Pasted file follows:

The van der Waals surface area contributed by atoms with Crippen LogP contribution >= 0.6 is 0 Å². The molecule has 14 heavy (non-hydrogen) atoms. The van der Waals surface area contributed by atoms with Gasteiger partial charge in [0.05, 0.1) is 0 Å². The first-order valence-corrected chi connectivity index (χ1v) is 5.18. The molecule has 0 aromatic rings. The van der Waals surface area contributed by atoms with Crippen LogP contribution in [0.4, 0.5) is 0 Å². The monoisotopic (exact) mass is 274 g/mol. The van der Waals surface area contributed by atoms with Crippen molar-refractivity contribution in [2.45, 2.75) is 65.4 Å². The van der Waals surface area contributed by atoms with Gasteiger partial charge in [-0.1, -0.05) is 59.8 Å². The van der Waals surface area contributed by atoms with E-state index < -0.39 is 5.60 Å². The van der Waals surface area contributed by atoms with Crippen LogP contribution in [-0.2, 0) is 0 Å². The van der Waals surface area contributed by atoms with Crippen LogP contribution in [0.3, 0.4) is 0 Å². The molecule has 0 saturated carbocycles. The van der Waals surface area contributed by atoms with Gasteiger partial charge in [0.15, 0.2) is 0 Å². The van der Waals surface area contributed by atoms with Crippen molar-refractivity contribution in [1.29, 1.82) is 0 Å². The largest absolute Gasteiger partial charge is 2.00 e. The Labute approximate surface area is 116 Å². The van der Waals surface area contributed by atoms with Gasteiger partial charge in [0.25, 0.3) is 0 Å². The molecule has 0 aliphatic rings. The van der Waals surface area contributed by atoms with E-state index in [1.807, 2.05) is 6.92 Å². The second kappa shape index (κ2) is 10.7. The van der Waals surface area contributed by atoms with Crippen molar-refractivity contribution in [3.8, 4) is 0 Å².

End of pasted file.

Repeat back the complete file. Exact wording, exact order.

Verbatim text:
The van der Waals surface area contributed by atoms with Crippen LogP contribution >= 0.6 is 0 Å². The molecule has 14 heavy (non-hydrogen) atoms. The van der Waals surface area contributed by atoms with Gasteiger partial charge in [0.05, 0.1) is 0 Å². The first-order valence-corrected chi connectivity index (χ1v) is 5.18. The molecule has 0 aromatic rings. The van der Waals surface area contributed by atoms with Crippen LogP contribution in [0.4, 0.5) is 0 Å². The monoisotopic (exact) mass is 274 g/mol. The van der Waals surface area contributed by atoms with Crippen molar-refractivity contribution in [2.45, 2.75) is 65.4 Å². The van der Waals surface area contributed by atoms with Gasteiger partial charge in [-0.1, -0.05) is 59.8 Å². The van der Waals surface area contributed by atoms with E-state index < -0.39 is 5.60 Å². The van der Waals surface area contributed by atoms with Crippen LogP contribution in [-0.2, 0) is 0 Å². The van der Waals surface area contributed by atoms with Crippen LogP contribution in [0.3, 0.4) is 0 Å². The molecule has 0 saturated carbocycles. The van der Waals surface area contributed by atoms with Gasteiger partial charge in [0.15, 0.2) is 0 Å². The van der Waals surface area contributed by atoms with Crippen molar-refractivity contribution in [1.29, 1.82) is 0 Å². The largest absolute Gasteiger partial charge is 2.00 e. The Labute approximate surface area is 116 Å². The van der Waals surface area contributed by atoms with Gasteiger partial charge in [0.25, 0.3) is 0 Å². The molecule has 0 aliphatic rings. The van der Waals surface area contributed by atoms with E-state index in [1.807, 2.05) is 6.92 Å². The second kappa shape index (κ2) is 10.7. The van der Waals surface area contributed by atoms with Crippen molar-refractivity contribution in [3.8, 4) is 0 Å².